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500 years in retrospect:

The Portuguese advent in Sri Lanka

THE first Portuguese to have visited Sri Lanka was Don Lourenco de Almeida. Driven by adverse winds, he reached Sri Lanka's coast near Galle in 1505 (more correctly, 1506).

Lisbon port as seen today, with a model of an ancient Portuguese ship.

He might have exclaimed ebulliently, "Vive-Veeva" (a Portuguese form of greeting) to the Lankans he first encountered.

But what unfolded subsequently with the Portuguese advent in Sri Lanka was an acrimonious chapter in the island history.

A nation always divided chronically on ethnic, religious and caste rivalries, became a fertile ground for the Portuguese to convert many Sinhalese and Tamils to the Catholic religion.

Traditional Lace patterns (Sinh, Beeralu, Portu Bilros) introduced to Sri Lanka by the Portuguese, are displayed today in museums in Portugal.

The Age of Exploration marked the apogee of Portuguese imperial power and wealth. At the beginning of the fifteenth century, Portugal had a population of one and a quarter million and an economy dependent on maritime trade with Northern Europe.

Although Portugal lacked the wealth and population of its contemporaries, it would lead the European community in the exploration of sea routes to the African continent, the Atlantic Islands, and to Asia and South America over the course of the sixteenth century.

Portugal benefited from a relatively stable monarchy whose kings encouraged maritime trade and shipping ventures.

The Crown offered tax privileges and insurance funds to protect the investments of ship owners and builders. During the 14th, 15th and 16th centuries, Portugal was a major economic power, its empire stretching from Brazil to the Indies.

Currency note of Portugal issued in 1922, showing ancient merchant ships of Portugal crisscrossing the Indian Ocean.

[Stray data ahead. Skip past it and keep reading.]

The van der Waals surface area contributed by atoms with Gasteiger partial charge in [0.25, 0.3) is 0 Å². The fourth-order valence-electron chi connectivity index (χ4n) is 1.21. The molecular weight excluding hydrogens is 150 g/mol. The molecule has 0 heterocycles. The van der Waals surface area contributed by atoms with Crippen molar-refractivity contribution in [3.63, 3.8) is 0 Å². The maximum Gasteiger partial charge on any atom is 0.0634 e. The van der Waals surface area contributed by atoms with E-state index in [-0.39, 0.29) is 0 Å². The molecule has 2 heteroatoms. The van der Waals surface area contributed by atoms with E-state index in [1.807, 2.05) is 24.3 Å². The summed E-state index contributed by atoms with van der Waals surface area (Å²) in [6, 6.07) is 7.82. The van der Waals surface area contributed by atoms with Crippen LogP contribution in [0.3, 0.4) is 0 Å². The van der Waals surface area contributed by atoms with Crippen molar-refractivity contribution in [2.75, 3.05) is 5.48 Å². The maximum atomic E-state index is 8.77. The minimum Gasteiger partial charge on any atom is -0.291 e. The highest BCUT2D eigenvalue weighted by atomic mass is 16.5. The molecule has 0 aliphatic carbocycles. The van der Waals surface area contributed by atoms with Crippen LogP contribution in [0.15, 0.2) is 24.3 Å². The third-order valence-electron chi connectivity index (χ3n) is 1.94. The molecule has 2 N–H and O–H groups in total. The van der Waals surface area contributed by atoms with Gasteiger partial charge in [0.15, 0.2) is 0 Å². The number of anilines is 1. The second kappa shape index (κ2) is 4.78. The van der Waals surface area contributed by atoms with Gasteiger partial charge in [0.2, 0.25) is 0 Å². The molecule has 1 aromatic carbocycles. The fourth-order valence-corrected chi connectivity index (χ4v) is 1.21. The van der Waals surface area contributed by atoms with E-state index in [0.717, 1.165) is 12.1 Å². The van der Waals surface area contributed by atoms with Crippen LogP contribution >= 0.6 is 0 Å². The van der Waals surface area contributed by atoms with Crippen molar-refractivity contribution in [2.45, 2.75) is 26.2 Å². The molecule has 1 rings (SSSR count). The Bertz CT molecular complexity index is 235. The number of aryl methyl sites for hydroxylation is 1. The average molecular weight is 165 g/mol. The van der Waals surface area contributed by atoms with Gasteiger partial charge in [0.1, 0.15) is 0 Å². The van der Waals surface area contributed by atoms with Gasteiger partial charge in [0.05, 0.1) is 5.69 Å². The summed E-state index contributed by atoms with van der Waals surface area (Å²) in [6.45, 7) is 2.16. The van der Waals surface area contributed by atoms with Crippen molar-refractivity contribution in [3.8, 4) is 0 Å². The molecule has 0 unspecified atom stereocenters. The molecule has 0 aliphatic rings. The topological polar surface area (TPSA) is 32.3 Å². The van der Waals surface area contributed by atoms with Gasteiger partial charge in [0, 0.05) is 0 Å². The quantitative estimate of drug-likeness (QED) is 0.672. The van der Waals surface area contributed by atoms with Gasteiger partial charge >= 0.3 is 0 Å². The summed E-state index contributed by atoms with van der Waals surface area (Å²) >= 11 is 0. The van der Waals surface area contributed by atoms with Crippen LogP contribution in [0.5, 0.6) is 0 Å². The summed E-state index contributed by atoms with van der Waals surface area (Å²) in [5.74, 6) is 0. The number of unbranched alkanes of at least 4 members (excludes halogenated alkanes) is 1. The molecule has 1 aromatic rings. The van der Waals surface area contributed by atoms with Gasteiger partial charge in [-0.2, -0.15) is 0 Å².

In the Indian Ocean, the Portuguese were in the full bloom of their power in the beginning of the 16th century.

With Portugal's command of the seas and its supremacy over the Arabs in the spice trade, Goa in India became the jewel of its eastern empire, taking control of the spice trade from the Indian subcontinent.

The advent of the Portuguese in Sri Lanka was quite a different story. It happened accidently. The Portuguese were initially interested in only spice trade with Sri Lanka.

Portuguese children engaged in the traditional art of lace-making which was introduced to Sri Lanka by their forefathers int he 16th century.

From 1540 under the influence of the Counter Revolution in Europe and with the arrival of the Inquisition in Goa, Portugal's liberal policy towards the Hindus in India, Buddhists in Sri Lanka and religions in other Portuguese colonies was reversed.

Many Hindu temples in India and Buddhist temples in Sri Lanka were razed and churches built on them. Ancient place of worship in Brazil and other lands occupied by the Portuguese suffered the same fate.

The Portuguese resorted to unethical practices of converting people to the Catholic religion. With the dawn of the 17th century, the Portuguese zeal for religious conversions in their occupied territories had died down.

In fact, the Portuguese mistrusting the Jesuits whom they viewed as being puppets of the Pope in Rome, banned the order in 1759. By 1835, all religious orders were banned in Goa, while the Hindu majority were "granted" the freedom to practice their religion.

Is there any good left behind by the Portuguese in Sri Lanka? They introduced to us their cuisine which is particularly diverse. It consists of various recipes of rice, potatoes, bread, meat, seafood and fish (which is their staple diet).

They also gave the Sri Lankans the first taste of wine, and induced the Sinhalese entrepreneurs in the western region to take to the lucrative, labour intensive coconut arrack industry. Portuguese wines are some of the world's best and have been exported since Roman times.

The Portuguese cuisine is characterised by rich, filling and full-flavoured dishes that are cheap to prepare. The influence of Portugal's former colonial possessions is clear, especially in the wide variety of spices used.

These include piri piri-small, fiery chile peppers, as well as cinnamon, vanilla and saffron. Garlic is widely used, as are herbs such as coriander and parsley. Those with a sweet tooth may be interested to learn that one of Portugal's best-kept culinary secrets is its vast and distinctive range of desserts, cakes and pastries. We Sri Lankans inherited them all.

The Portuguese especially enjoy rich, egg-based desserts. These are often seasoned with spices such as as cinnamon and vanilla. Perhaps the most popular is a set egg custard. Also popular is rice pudding, Other custards include pudim flan-a kind of creme caramel (the Sinhalese word, 'pudim', is derived from it).